What are the applications for E1, T1, and ISDN?
E1 (or E-1)is a European digital transmission format devised by the ITU-TS and given the name by the Conference of European Postal and Telecommunication Administration (CEPT). It's the equivalent of the North American T-carrier system format. E2 through E5 are carriers in increasing multiples of the E1 format.
The E1 signal format carries data at a rate of 2.048 million bits per second and can carry 32 channels of 64 Kbps each. E1 carries at a somewhat higher data rate than T-1 (which carries 1.544 million bits per second) because, unlike T-1, it does not do bit-robbing and all eight bits per channel are used to code the signal. E1 and T-1 can be interconnected for international use.
T1 -- the T-carrier systemintroduced by the Bell System in the U.S. in the 1960s, was the first successful system that supported digitized voice transmission. The original transmission rate (1.544 Mbps) in the T1 line is in common use today in Internet service provider (ISP) connections to the Internet. Another level, the T3 line, providing 44.736 Mbps, is also commonly used by Internet service providers.
So in summary, an E1 can carry 32 voice channels and a T1 can carry 24 voice channels. From a VoIP perspective we do not have the concept of voice channels -- VoIP calls are calculated on how much bandwidth they use and this depends on the voice codecs applied. The PSTN equivalent is G.711 and this uses 64 Kbps, but with header and signaling overheads, it's at 100 Kbps per call. However for cost effectiveness, VoIP uses compression techniques to maximize available bandwidths For example, the g729a ITU-T standard for voice coding compresses 8 KHz linear audio signals and encodes them for transmission at 8 Kbps. With signaling overheads, this equates to 19 Kbps per call. g729a is the most common VoIP codec used by business customers over WANs. Therefore, an E1 with 2.048 Mbps bandwidth can handle a maximum of 107 simultaneous calls -- although it would never be loaded to threshold because the loading would be high for the terminal equipment processors and this could lead to packet discard and voice quality issues.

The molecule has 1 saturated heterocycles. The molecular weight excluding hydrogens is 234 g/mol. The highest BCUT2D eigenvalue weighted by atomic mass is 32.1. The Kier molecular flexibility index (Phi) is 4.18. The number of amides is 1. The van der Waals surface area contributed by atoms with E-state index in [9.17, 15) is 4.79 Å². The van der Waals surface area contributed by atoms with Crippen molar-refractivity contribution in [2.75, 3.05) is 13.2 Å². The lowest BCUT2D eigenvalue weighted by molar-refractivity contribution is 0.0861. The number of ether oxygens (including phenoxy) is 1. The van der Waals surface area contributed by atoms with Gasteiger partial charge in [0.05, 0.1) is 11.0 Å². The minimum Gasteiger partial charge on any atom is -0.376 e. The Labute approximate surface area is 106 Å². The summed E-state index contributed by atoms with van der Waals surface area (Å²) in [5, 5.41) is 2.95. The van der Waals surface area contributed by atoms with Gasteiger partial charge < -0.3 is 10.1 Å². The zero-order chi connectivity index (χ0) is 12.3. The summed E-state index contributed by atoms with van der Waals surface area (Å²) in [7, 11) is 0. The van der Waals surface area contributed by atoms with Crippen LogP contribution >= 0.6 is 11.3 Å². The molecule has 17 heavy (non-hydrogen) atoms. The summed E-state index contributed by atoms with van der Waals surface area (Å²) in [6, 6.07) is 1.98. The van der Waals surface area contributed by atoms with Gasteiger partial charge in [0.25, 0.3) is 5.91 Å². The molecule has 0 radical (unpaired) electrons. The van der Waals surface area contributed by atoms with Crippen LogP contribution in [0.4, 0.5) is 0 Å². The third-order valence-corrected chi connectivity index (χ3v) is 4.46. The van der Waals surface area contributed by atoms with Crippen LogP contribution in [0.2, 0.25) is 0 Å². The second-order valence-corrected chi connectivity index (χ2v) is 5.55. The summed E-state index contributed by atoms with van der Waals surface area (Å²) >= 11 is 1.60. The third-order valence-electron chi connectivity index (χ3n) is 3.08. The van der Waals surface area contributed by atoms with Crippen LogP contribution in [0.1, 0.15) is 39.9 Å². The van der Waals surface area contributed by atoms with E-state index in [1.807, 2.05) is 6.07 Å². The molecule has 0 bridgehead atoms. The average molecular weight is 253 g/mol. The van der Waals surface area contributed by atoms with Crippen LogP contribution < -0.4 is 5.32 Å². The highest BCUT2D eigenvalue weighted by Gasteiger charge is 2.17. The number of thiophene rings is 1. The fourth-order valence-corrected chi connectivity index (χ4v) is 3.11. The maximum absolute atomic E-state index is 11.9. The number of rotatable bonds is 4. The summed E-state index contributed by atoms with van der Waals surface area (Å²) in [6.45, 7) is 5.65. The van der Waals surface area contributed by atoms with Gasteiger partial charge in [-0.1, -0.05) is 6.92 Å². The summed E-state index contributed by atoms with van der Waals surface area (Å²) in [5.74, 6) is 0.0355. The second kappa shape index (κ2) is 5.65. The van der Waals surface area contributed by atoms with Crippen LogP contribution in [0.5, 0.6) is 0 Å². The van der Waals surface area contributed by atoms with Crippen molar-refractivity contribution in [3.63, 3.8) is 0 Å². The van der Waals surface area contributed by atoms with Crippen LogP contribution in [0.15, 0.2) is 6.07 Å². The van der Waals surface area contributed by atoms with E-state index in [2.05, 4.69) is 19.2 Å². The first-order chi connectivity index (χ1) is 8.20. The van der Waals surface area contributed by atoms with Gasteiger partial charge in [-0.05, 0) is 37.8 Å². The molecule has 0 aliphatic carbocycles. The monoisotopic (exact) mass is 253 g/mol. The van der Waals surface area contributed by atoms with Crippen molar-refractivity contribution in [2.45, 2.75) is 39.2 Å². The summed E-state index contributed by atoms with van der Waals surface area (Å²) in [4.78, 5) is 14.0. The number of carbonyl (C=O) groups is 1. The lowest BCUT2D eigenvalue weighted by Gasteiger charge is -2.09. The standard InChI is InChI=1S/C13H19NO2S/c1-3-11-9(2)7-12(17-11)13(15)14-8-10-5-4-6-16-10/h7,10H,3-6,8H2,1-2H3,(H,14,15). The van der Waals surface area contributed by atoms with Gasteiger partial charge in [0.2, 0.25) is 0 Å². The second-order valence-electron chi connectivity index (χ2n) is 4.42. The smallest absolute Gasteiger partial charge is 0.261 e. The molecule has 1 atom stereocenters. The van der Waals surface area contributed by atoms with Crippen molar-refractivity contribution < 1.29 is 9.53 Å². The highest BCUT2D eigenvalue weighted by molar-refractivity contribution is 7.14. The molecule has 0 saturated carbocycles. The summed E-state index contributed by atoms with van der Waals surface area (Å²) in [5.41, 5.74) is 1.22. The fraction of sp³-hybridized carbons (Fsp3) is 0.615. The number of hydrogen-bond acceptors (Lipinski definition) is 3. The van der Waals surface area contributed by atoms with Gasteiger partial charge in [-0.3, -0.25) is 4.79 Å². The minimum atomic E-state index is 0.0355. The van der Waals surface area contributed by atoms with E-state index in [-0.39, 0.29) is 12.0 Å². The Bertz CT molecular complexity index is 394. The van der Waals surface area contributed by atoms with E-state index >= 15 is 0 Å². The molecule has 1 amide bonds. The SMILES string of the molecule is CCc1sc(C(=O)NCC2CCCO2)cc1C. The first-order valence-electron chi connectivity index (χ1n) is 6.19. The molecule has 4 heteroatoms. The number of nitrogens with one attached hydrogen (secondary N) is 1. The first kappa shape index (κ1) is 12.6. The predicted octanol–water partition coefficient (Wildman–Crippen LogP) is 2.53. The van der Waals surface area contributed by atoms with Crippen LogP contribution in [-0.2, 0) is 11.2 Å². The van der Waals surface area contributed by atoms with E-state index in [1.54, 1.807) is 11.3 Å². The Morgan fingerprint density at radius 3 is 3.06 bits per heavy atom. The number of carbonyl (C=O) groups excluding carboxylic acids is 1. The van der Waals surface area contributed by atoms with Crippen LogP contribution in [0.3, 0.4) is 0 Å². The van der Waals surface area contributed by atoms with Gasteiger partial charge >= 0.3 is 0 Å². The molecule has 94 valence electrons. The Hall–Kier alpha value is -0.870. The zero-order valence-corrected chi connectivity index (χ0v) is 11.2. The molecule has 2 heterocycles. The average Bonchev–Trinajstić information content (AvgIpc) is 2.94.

ISDN -- ISDN 2 has two 64Kbps voice channels. VoIP is not applied on this access technology. VoIP is applied to DSL technologies and the number of calls is dependent on upstream bandwidth purchased. So a typical ADSL of 256 Kbps upstream bandwidth could in theory carry 13 simultaneous calls. Again, service providers would never load to this level. Internet telephony providers tend to use g723 codecs at 6.3 Kbps. Most ADSL service providers do not offer quality of service on ADSL and therefore voice quality is not guaranteed. Voice quality will be compromised should speech be attempted when sending or receiving large files that breach the bandwidths available.
ISDN30 -- 30 voice channels. It is often used as a PSTN connection to IP PBXs via voice gateways -- such as, Cisco AVVID.
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